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What the Heck are CURIEs?!

Short Answer: CURIEs provide a shortcut or template for linking to API documentation within a HAL based API response.

Long Answer: CURIEs were implemented into HAL to let users identify/ group links while providing a URL template to shorten the linking process and reduce data transfer.  This was done to make the API more discoverable, although this concept is slightly flawed as it makes the API discoverable to HUMANS, unless the documentation link is specifically written for machine to machine interpretation (in which case it’s genius).

To get started, in your HAL specification you would add the curies section like so:

Then you would add your links but use the CURIE name as a prefix, so in the case of the doc CURIE you would start the name of your link off with doc: as shown below:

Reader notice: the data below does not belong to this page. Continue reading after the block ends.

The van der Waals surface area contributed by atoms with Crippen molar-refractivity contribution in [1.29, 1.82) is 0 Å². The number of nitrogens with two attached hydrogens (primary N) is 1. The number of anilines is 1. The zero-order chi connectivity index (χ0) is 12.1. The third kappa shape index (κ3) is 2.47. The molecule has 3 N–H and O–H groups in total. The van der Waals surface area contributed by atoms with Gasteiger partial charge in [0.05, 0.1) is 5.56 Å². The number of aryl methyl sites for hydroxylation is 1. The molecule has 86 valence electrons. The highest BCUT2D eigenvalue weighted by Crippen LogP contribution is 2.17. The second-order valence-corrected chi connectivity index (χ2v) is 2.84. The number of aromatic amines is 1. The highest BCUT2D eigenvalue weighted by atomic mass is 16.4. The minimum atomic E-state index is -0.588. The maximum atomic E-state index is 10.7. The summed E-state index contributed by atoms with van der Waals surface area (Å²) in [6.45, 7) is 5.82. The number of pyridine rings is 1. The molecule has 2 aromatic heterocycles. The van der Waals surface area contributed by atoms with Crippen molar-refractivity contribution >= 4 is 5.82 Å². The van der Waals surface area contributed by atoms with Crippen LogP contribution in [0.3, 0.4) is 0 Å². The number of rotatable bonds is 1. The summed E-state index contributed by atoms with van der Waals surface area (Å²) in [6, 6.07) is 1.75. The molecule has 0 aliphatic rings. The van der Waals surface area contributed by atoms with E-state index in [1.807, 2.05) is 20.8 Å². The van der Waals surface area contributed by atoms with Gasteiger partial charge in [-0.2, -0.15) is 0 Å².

Now when the _links section is read by a HAL client, the client knows that the documentation for the latest-posts link can be found at http://haltalk.herokuapp.com/docs/latest-posts even though the href link for that resource is presumably http://api.domain.ext/posts/latest. This is done by grabbing the referenced template and replacing the {rel} placeholder with the link identifier/ name (latest-posts).

One problem with CURIEs, however, is that the link name is tightly coupled to the documentation link, making them extremely inflexible.  This means that you have to be careful not to change your documentation URIs as you really should not be changing your link names as clients may rely on them (looking specifically for that key).  It is a major constraint of CURIEs, but I guess having strict URIs is better than not.  Although I would recommend something along the lines of CPHL or adding your own reference to documentation in order to avoid being so tightly coupled.

You can read more about CURIEs in the HAL Specification draft.

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